The new techniques include the use of an artificial egg incubator for reproductive female octopuses. (Photo: UNAM)
Octopus raised in captivity
Monday, August 29, 2011, 23:00 (GMT + 9)
The Ministry of Agriculture and Livestock (SAG) announced the start of the first pilot project for octopus production in captivity through an agreement with the National Autonomous University of Mexico (UNAM).
Deputy Minister of Livestock, Juan Carlos Ordóñez, stressed that it will no longer be necessary to extract the small mollusc from the sea, since it will be able to be raised until it reaches the target size for export without harming the environment.
SAG officials will meet on 1 September with representatives of the delegations of Fisheries from the rest of Central America to introduce the new octopus raising technique.
This is an innovative aquaculture technique, which was created last year by the scientist Carlos Rosas, from UNAM.
This Mexican University owns the patent for the mollusc production in captivity and through an agreement with SAG, will donate the patent to the country.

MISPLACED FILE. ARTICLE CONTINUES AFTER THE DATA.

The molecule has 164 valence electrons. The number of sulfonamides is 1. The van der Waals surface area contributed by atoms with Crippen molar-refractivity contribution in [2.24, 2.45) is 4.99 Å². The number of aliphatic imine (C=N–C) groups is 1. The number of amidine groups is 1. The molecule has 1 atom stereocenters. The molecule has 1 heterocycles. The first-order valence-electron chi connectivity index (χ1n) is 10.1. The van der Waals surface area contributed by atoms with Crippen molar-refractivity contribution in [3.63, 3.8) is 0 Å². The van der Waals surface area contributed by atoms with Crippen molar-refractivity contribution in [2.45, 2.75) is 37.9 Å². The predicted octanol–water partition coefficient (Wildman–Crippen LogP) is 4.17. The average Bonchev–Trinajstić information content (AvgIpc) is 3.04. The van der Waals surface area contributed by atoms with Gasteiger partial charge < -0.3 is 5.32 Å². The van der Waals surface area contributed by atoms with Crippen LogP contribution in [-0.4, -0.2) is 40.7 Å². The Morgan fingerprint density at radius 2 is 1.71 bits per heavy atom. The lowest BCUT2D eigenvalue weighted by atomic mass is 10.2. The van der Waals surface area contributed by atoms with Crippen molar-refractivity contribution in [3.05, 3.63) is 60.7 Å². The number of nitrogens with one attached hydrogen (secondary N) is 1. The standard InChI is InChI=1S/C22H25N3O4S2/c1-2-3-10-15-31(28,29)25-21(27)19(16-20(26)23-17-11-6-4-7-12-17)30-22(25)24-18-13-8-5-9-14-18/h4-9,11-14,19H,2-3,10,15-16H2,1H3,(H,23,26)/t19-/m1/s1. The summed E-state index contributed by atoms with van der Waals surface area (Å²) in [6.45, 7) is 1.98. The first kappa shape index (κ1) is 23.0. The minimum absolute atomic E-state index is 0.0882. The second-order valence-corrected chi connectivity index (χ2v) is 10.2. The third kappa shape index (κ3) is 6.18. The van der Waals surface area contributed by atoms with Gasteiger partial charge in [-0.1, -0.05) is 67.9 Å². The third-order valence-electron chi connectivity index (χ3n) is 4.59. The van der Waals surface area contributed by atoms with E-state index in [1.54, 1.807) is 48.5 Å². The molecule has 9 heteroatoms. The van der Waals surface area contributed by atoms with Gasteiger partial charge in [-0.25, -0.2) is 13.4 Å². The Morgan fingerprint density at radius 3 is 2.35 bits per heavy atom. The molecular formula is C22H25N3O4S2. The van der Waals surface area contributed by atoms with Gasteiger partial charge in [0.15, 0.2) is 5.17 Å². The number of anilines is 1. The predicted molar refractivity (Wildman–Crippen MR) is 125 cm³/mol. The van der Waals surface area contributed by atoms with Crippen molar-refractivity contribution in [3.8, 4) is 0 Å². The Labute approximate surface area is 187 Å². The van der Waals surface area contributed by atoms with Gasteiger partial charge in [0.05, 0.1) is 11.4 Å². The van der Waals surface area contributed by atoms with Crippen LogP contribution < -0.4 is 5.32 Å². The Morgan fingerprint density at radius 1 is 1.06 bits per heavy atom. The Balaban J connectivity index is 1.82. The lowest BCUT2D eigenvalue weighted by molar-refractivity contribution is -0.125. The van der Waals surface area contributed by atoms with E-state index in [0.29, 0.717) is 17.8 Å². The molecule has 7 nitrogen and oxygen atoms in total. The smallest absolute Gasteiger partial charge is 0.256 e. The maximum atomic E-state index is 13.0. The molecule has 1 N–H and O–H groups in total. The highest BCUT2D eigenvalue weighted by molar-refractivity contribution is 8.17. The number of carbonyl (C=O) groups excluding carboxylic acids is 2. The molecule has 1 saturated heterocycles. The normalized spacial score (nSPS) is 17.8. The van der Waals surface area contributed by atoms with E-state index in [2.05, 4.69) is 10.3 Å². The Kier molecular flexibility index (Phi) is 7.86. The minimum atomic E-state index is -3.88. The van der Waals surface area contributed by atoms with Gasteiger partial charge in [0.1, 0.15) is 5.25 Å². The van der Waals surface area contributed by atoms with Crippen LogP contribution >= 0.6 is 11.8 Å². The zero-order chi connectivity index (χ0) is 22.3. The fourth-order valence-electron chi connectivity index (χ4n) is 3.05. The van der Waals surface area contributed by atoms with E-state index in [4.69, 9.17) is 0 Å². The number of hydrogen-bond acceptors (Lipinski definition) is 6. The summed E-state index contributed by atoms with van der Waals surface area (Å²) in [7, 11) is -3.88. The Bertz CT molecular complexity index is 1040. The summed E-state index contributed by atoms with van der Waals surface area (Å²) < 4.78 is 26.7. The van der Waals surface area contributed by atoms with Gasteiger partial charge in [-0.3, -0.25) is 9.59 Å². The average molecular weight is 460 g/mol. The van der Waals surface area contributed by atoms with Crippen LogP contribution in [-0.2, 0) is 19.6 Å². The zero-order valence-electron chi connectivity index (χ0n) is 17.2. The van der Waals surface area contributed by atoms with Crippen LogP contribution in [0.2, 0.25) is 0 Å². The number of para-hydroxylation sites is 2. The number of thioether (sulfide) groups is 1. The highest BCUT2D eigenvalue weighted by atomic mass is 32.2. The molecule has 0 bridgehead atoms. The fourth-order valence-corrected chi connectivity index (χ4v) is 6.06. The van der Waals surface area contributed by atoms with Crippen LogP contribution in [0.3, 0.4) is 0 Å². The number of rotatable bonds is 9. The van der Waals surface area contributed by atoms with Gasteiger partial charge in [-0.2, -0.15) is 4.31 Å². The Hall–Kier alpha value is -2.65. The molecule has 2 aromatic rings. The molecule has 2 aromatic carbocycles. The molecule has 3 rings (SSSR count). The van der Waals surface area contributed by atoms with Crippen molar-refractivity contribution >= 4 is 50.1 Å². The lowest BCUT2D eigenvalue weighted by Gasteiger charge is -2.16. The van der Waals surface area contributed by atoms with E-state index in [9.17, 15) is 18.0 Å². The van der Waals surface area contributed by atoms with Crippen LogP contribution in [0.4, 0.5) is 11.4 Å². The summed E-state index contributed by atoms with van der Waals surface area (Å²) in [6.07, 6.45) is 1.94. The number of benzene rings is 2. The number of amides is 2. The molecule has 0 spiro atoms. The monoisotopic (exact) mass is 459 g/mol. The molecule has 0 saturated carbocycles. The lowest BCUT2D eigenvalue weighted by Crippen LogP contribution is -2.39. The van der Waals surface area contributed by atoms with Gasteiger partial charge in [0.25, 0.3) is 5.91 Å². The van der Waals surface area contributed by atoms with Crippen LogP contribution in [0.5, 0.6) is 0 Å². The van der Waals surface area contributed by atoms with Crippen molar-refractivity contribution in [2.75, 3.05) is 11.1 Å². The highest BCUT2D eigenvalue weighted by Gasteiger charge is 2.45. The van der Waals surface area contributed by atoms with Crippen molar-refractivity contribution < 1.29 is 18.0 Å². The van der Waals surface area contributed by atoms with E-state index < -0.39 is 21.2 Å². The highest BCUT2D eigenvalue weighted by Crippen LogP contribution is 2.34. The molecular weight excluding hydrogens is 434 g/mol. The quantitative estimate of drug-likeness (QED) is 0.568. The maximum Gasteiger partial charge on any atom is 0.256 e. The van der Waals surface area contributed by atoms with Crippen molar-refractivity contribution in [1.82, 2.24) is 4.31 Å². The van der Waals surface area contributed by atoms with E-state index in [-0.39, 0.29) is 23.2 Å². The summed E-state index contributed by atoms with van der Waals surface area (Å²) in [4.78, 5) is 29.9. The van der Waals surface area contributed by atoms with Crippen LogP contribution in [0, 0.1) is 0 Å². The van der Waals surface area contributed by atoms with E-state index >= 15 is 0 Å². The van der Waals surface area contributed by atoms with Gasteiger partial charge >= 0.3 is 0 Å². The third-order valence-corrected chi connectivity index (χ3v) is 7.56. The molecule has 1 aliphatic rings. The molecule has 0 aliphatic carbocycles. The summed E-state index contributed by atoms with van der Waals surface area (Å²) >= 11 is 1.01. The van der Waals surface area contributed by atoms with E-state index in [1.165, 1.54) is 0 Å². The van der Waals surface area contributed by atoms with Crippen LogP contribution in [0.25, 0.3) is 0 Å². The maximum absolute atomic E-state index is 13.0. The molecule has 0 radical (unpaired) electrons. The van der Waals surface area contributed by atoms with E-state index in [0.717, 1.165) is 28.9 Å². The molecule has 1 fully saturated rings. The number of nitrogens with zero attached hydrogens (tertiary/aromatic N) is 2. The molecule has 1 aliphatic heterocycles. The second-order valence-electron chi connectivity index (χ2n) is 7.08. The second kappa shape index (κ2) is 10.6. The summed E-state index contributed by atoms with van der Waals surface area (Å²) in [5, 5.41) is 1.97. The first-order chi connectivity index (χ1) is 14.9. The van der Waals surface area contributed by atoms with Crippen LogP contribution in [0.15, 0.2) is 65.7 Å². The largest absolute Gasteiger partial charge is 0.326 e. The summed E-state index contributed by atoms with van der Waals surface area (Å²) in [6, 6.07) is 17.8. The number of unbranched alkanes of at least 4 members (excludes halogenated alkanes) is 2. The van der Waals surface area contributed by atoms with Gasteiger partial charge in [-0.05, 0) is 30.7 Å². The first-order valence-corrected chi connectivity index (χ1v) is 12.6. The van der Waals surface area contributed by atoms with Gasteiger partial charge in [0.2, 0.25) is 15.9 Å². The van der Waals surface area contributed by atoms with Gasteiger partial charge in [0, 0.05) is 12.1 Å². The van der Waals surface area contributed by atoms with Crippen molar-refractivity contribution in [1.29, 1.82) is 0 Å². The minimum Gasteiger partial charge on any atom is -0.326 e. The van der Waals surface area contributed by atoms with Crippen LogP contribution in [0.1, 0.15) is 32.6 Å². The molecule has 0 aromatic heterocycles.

Earlier this year, Mexican technicians travelled to Honduras to train national experts in the management of this new production technology that helps control the number of octopuses, their size and weight, according to market demands.
Thus, Honduras seeks to lead, in Central America, the production of a species that offers high international demand with an annual 15 per cent increase.
In this sense, Ordoñez said that this sector has been one of the fastest growing ones in recent years. He stressed that the global demand for octopus is about 350,000 tonnes and that the value of this product is around USD 4,000 a ton, generating an amount of foreign exchange income that enters the country.
So far, the octopus has only been produced using traditional or natural techniques. Now with this new technology it will be able to meet high demand especially in regions where there are quite a good number of producers engaged in sea diving.
The idea is that divers can begin specializing so as to engage in octopus production and streamline its exploitation.
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By Silvina Corniola